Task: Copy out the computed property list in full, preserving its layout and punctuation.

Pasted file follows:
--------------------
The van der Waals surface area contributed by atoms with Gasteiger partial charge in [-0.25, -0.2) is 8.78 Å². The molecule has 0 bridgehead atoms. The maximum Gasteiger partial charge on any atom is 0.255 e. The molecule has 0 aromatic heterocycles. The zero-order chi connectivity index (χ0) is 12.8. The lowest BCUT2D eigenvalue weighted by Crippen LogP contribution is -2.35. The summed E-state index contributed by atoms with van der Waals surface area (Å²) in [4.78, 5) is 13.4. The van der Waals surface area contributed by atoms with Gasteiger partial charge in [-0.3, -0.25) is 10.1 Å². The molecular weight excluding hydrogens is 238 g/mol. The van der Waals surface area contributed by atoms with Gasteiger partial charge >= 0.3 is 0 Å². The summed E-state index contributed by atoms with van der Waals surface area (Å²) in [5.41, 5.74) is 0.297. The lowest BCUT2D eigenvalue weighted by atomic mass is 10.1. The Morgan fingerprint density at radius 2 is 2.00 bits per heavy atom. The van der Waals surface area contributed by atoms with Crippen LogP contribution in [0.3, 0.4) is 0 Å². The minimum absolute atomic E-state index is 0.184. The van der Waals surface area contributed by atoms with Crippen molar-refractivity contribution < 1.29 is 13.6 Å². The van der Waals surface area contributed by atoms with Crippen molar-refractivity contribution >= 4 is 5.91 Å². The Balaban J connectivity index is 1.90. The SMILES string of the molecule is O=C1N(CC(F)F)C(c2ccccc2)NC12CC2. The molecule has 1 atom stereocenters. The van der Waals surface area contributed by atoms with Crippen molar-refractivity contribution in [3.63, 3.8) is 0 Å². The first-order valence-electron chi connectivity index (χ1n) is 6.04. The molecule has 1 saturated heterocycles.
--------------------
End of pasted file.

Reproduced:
The van der Waals surface area contributed by atoms with Gasteiger partial charge in [-0.25, -0.2) is 8.78 Å². The molecule has 0 bridgehead atoms. The maximum Gasteiger partial charge on any atom is 0.255 e. The molecule has 0 aromatic heterocycles. The zero-order chi connectivity index (χ0) is 12.8. The lowest BCUT2D eigenvalue weighted by Crippen LogP contribution is -2.35. The summed E-state index contributed by atoms with van der Waals surface area (Å²) in [4.78, 5) is 13.4. The van der Waals surface area contributed by atoms with Gasteiger partial charge in [-0.3, -0.25) is 10.1 Å². The molecular weight excluding hydrogens is 238 g/mol. The van der Waals surface area contributed by atoms with Gasteiger partial charge >= 0.3 is 0 Å². The summed E-state index contributed by atoms with van der Waals surface area (Å²) in [5.41, 5.74) is 0.297. The lowest BCUT2D eigenvalue weighted by atomic mass is 10.1. The Morgan fingerprint density at radius 2 is 2.00 bits per heavy atom. The van der Waals surface area contributed by atoms with Crippen LogP contribution in [0.3, 0.4) is 0 Å². The minimum absolute atomic E-state index is 0.184. The van der Waals surface area contributed by atoms with Crippen molar-refractivity contribution < 1.29 is 13.6 Å². The van der Waals surface area contributed by atoms with Crippen molar-refractivity contribution >= 4 is 5.91 Å². The Balaban J connectivity index is 1.90. The SMILES string of the molecule is O=C1N(CC(F)F)C(c2ccccc2)NC12CC2. The molecule has 1 atom stereocenters. The van der Waals surface area contributed by atoms with Crippen molar-refractivity contribution in [3.63, 3.8) is 0 Å². The first-order valence-electron chi connectivity index (χ1n) is 6.04. The molecule has 1 saturated heterocycles.